The Good Shepherd said the harvest was plentiful, and he continued, “. . . but the workers are few.” That was true two millennia ago, is true today, and will remain true until the Lord of the harvest returns to take his harvest home. Jesus concluded, “Ask the Lord of the harvest, therefore, to send out workers into his harvest field” (v. 38).

The Lord does not choose to feed us in the same miraculous way as he did with the Israelites when he provided manna and quail directly from heaven. He works through people: farmers, manufacturers of machinery, transporters, processors, packagers, grocers, etc.

Neither does the Lord choose to bring people to faith by speaking directly to them as he did with the persecutor of the church, Saul, calling him to be his ambassador. He works through means—his gospel in Word and sacrament. He hasn’t entrusted his life-giving Word to angels, but to human beings. In doing so God has ordained the public ministry. In writing to the Ephesians Paul reminds us that the ascended Christ, “gave some to be apostles, some to be prophets, some to be evangelists, and some to be pastors and teachers” (4:11). The people of our synod have always placed a high value on the training of their called workers and the blessings those called workers bring to the congregations through their gospel work.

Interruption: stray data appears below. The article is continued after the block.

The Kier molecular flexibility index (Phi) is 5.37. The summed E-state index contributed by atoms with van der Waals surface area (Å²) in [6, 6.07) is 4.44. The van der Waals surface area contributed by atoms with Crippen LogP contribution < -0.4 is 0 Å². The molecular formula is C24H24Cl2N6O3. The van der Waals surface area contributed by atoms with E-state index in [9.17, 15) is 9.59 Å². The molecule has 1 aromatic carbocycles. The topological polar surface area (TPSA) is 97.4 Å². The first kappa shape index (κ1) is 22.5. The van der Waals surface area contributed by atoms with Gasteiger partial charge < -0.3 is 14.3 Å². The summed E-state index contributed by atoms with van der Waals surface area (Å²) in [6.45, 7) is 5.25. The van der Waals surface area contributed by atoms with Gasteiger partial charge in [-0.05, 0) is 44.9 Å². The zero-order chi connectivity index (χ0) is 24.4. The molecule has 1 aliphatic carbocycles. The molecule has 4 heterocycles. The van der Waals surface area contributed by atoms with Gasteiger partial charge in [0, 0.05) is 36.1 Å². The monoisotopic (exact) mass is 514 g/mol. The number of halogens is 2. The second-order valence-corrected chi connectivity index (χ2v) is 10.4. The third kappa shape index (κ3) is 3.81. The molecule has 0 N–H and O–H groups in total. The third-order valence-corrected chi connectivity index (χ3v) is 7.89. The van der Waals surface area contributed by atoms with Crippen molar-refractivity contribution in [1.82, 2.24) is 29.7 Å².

OUR TASK: ENCOURAGING FUTURE WORKERS

The work of the gospel is blessed when parents offer their sons and daughters for consideration and preparation for full-time ministry. A few decades ago a study was done asking young pastors what or who was their greatest encouragement toward ministry. “My mother” was the top answer.

Pastors, teachers, and staff ministers modeling ministry for the young in their care and following it up with an encouraging word to them about someday serving in ministry goes a long way.

“You will be such a fine pastor/teacher.” Simple sentences like that from congregational members to their “sons and daughters” often reach deep into a young person’s heart.

In 1529 Martin Luther said this regarding giving a servant to the full-time ministry of the gospel: “If you bring up a child in such a way that he is able to become a keeper of souls, you do not give a coat or endow a monastery or church; you are indeed doing something greater; you are giving a servant of God who is able to help many souls.”